The new Prime Minister has suggested he may be planning a trip to Ukraine to meet with Ukrainian President Volodymyr Zelensky following a phone call they had on Tuesday. Mr Sunak tweeted: “A privilege to speak to the President of Ukraine this evening. Both he and the Ukrainian people can count on the UK’s continued solidarity and support.
“We will always stand with Ukraine.”
The Prime Minister also used his phone call with US President Joe Biden to reiterate that the “United States and the United Kingdom are the closest of allies” and that the two leaders will continue playing a “leading role in support of the people of Ukraine”. .
A spokesperson for the Prime Minister said that Mr Sunak reiterated the UK’s “steadfast support” for Ukraine and that such support will be “as strong as ever”.
The spokesperson said of the phone call with President Zelensky: “Both leaders agreed on the need to continue to place pressure on Putin’s barbaric regime through continued economic sanctions.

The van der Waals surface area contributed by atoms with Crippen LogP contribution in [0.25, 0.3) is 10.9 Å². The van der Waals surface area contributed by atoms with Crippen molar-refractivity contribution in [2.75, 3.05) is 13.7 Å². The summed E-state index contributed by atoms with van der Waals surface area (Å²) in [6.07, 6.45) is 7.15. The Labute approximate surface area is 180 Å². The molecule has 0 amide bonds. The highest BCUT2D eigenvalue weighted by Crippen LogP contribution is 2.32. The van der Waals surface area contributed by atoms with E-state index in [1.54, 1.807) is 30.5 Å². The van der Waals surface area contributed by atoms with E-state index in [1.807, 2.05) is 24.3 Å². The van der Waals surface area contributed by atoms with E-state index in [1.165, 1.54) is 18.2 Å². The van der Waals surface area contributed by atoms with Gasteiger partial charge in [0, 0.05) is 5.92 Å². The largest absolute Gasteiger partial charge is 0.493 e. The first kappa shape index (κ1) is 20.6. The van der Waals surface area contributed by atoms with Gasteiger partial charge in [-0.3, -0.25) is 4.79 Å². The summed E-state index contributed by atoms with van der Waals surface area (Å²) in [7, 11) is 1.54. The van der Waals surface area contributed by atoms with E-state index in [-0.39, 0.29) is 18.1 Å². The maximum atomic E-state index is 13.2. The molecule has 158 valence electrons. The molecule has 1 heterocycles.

“President Zelensky congratulated the Prime Minister on his appointment and wished him a happy Diwali.
“The Prime Minister thanked him and said he hoped they would see each other in person soon.”
President Zelensky and former Prime Minister Boris Johnson had a hugely positive relationship with the Ukrainian leader often praising Johnson for his support of the Ukrainian people.
Mr Johnson even had a street named after him in Ukraine in thanks for his support, giving Mr Sunak some big shoes to fill on the international stage.
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The newly appointed leader certainly has his work cut out for him as he vowed to work day in and day out to solve the issues currently hanging over the nation.
Alongside the issue of Ukraine and defense spending, Mr. Sunak’s biggest concern will be getting the economy back on track, including decisions about the Energy Price Guarantee and reassuring the markets of economic stability.
The PM will also be focusing on the NHS, the Northern Ireland Protocol which plagued Liz Truss in September, and a number of other pressing issues including Union strikes and border control.